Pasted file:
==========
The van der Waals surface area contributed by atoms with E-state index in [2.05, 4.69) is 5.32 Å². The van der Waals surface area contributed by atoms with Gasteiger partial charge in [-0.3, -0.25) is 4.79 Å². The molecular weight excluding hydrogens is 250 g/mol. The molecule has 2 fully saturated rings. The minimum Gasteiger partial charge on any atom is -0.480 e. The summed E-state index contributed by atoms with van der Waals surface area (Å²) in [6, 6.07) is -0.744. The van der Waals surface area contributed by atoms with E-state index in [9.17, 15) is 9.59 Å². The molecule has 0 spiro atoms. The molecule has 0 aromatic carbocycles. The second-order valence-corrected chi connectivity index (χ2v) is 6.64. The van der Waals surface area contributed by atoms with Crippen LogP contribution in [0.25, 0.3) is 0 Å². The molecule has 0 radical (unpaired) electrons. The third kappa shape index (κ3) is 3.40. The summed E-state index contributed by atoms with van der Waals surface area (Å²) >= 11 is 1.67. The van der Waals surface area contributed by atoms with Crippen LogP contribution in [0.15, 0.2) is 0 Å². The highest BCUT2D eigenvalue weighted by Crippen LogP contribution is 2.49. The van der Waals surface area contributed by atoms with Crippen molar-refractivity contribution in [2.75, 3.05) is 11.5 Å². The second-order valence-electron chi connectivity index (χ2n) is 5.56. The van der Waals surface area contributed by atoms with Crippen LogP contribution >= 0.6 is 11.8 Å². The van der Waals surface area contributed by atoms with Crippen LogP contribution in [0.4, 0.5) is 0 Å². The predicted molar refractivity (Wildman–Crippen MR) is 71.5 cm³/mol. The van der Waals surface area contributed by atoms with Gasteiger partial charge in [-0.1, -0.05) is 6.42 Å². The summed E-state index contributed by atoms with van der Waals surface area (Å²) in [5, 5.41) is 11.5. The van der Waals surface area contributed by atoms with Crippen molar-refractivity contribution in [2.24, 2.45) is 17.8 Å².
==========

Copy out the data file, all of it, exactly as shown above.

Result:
The van der Waals surface area contributed by atoms with E-state index in [2.05, 4.69) is 5.32 Å². The van der Waals surface area contributed by atoms with Gasteiger partial charge in [-0.3, -0.25) is 4.79 Å². The molecular weight excluding hydrogens is 250 g/mol. The molecule has 2 fully saturated rings. The minimum Gasteiger partial charge on any atom is -0.480 e. The summed E-state index contributed by atoms with van der Waals surface area (Å²) in [6, 6.07) is -0.744. The van der Waals surface area contributed by atoms with E-state index in [9.17, 15) is 9.59 Å². The molecule has 0 spiro atoms. The molecule has 0 aromatic carbocycles. The second-order valence-corrected chi connectivity index (χ2v) is 6.64. The van der Waals surface area contributed by atoms with Crippen LogP contribution in [0.25, 0.3) is 0 Å². The molecule has 0 radical (unpaired) electrons. The third kappa shape index (κ3) is 3.40. The summed E-state index contributed by atoms with van der Waals surface area (Å²) >= 11 is 1.67. The van der Waals surface area contributed by atoms with Crippen LogP contribution in [0.15, 0.2) is 0 Å². The highest BCUT2D eigenvalue weighted by Crippen LogP contribution is 2.49. The van der Waals surface area contributed by atoms with Crippen molar-refractivity contribution in [2.75, 3.05) is 11.5 Å². The second-order valence-electron chi connectivity index (χ2n) is 5.56. The van der Waals surface area contributed by atoms with Crippen LogP contribution >= 0.6 is 11.8 Å². The van der Waals surface area contributed by atoms with Crippen LogP contribution in [0.4, 0.5) is 0 Å². The predicted molar refractivity (Wildman–Crippen MR) is 71.5 cm³/mol. The van der Waals surface area contributed by atoms with Gasteiger partial charge in [-0.1, -0.05) is 6.42 Å². The summed E-state index contributed by atoms with van der Waals surface area (Å²) in [5, 5.41) is 11.5. The van der Waals surface area contributed by atoms with Crippen molar-refractivity contribution in [2.24, 2.45) is 17.8 Å².